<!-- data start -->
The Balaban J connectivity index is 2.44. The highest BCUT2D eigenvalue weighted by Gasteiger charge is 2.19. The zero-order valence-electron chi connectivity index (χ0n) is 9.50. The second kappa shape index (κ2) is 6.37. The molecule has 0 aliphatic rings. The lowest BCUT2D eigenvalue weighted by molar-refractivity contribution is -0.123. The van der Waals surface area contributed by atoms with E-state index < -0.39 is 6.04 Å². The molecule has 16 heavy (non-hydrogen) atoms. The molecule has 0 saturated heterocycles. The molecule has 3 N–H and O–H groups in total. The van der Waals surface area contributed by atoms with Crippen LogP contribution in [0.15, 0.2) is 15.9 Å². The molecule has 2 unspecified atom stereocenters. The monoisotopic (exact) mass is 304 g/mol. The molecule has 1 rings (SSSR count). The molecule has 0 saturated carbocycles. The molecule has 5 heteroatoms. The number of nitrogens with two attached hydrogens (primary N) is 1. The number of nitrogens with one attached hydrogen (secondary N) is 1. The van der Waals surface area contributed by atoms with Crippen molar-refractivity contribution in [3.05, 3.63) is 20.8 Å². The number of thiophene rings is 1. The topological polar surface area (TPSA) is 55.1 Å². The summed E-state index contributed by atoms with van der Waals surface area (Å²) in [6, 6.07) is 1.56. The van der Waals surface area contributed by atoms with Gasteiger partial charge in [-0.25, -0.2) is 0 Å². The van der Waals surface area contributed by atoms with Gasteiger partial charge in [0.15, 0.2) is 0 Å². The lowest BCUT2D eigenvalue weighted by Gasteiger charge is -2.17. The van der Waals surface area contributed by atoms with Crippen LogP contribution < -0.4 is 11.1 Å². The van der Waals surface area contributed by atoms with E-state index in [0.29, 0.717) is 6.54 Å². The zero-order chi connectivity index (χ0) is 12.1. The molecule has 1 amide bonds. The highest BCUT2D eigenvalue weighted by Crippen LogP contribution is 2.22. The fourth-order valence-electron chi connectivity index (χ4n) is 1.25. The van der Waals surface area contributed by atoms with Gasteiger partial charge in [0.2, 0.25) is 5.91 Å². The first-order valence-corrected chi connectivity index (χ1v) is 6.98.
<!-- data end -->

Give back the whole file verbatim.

The Balaban J connectivity index is 2.44. The highest BCUT2D eigenvalue weighted by Gasteiger charge is 2.19. The zero-order valence-electron chi connectivity index (χ0n) is 9.50. The second kappa shape index (κ2) is 6.37. The molecule has 0 aliphatic rings. The lowest BCUT2D eigenvalue weighted by molar-refractivity contribution is -0.123. The van der Waals surface area contributed by atoms with E-state index < -0.39 is 6.04 Å². The molecule has 16 heavy (non-hydrogen) atoms. The molecule has 0 saturated heterocycles. The molecule has 3 N–H and O–H groups in total. The van der Waals surface area contributed by atoms with Crippen LogP contribution in [0.15, 0.2) is 15.9 Å². The molecule has 2 unspecified atom stereocenters. The monoisotopic (exact) mass is 304 g/mol. The molecule has 1 rings (SSSR count). The molecule has 0 saturated carbocycles. The molecule has 5 heteroatoms. The number of nitrogens with two attached hydrogens (primary N) is 1. The number of nitrogens with one attached hydrogen (secondary N) is 1. The van der Waals surface area contributed by atoms with Crippen molar-refractivity contribution in [3.05, 3.63) is 20.8 Å². The number of thiophene rings is 1. The topological polar surface area (TPSA) is 55.1 Å². The summed E-state index contributed by atoms with van der Waals surface area (Å²) in [6, 6.07) is 1.56. The van der Waals surface area contributed by atoms with Gasteiger partial charge in [-0.25, -0.2) is 0 Å². The van der Waals surface area contributed by atoms with Gasteiger partial charge in [0.15, 0.2) is 0 Å². The lowest BCUT2D eigenvalue weighted by Gasteiger charge is -2.17. The van der Waals surface area contributed by atoms with Crippen LogP contribution < -0.4 is 11.1 Å². The van der Waals surface area contributed by atoms with E-state index in [0.29, 0.717) is 6.54 Å². The zero-order chi connectivity index (χ0) is 12.1. The molecule has 1 amide bonds. The highest BCUT2D eigenvalue weighted by Crippen LogP contribution is 2.22. The fourth-order valence-electron chi connectivity index (χ4n) is 1.25. The van der Waals surface area contributed by atoms with Gasteiger partial charge in [0.2, 0.25) is 5.91 Å². The first-order valence-corrected chi connectivity index (χ1v) is 6.98.